While the past year hasn’t been easy for anyone, those working from home have uncovered some major benefits.
A lack of a commute offers more time to work out or make dinner with kids or significant others. A more flexible schedule gives us a chance to set ideal focus hours at the times that work for us, not necessarily based on a 9 a.m. required arrival time. Work is now more accessible to those with different physical or intellectual abilities.
That’s not to dismiss the collective burnout felt across the workforce during a global pandemic. The sudden pivot to working remotely did not come with proper tools or guidance to navigate it. We learned in real-time, sprinting to figure out how to work remotely, despite learning we were entering a marathon. Workers suffered the consequences with longer hours, isolation and other downsides.
While companies tried to encourage positive habits like “no meeting days” or mid-day walks to address the issue, society has largely been relying on tools and practices built for another reality.
Over the last year, businesses all over tried to translate our in-person interactions to digital ones, rather than transform them for a new reality.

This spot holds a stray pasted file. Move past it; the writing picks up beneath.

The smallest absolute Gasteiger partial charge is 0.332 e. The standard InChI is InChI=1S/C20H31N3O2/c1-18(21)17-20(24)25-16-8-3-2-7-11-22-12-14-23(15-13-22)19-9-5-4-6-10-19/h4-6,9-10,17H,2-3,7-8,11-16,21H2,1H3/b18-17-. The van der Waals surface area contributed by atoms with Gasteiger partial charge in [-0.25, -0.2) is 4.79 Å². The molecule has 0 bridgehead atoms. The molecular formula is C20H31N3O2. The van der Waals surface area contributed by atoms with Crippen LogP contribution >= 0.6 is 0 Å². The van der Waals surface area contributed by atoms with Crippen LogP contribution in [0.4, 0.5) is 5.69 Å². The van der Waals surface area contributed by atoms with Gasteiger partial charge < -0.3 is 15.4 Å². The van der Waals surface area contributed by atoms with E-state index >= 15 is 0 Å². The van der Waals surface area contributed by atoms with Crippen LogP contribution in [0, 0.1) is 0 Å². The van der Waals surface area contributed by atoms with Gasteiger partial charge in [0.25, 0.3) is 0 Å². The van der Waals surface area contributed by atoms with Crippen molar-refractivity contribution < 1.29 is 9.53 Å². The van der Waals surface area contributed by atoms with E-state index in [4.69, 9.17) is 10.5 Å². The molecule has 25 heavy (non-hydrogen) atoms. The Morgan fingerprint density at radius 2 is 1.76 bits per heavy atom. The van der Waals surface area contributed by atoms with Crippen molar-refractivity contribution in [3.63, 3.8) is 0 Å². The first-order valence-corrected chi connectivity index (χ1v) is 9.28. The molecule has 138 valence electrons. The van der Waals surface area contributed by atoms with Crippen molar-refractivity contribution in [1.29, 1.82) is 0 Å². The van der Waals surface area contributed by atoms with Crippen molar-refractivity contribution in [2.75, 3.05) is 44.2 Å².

To get back to growth and succeed in a work-from-anywhere world, we’ll need to reimagine new technology tools and best practices—building an environment designed to make the digital-first era and hybrid workforce a sustainable, long-lasting solution.
Here are four strategies for success:
Collaboration must get smarter
Those who encourage a quick return to the office en masse often cite collaboration as the reason; citing brainstorms are just not what they used to be when the team is muted on Zoom. This is because we’ve tried to recreate in-person collaboration over video—and it’s time we rethink this concept from the ground up.
Cross-functional teams need to work in sync to prevent missteps or balls dropped if an employee isn’t reachable at a moment’s notice. Consider customer account plans, for instance—often recapped over email, discussed over text message, or forgotten in a document that doesn’t get opened for months. They should be accessible to sales, service, and even finance teams across the company, from wherever they are working, on platforms allowing for asynchronous collaboration.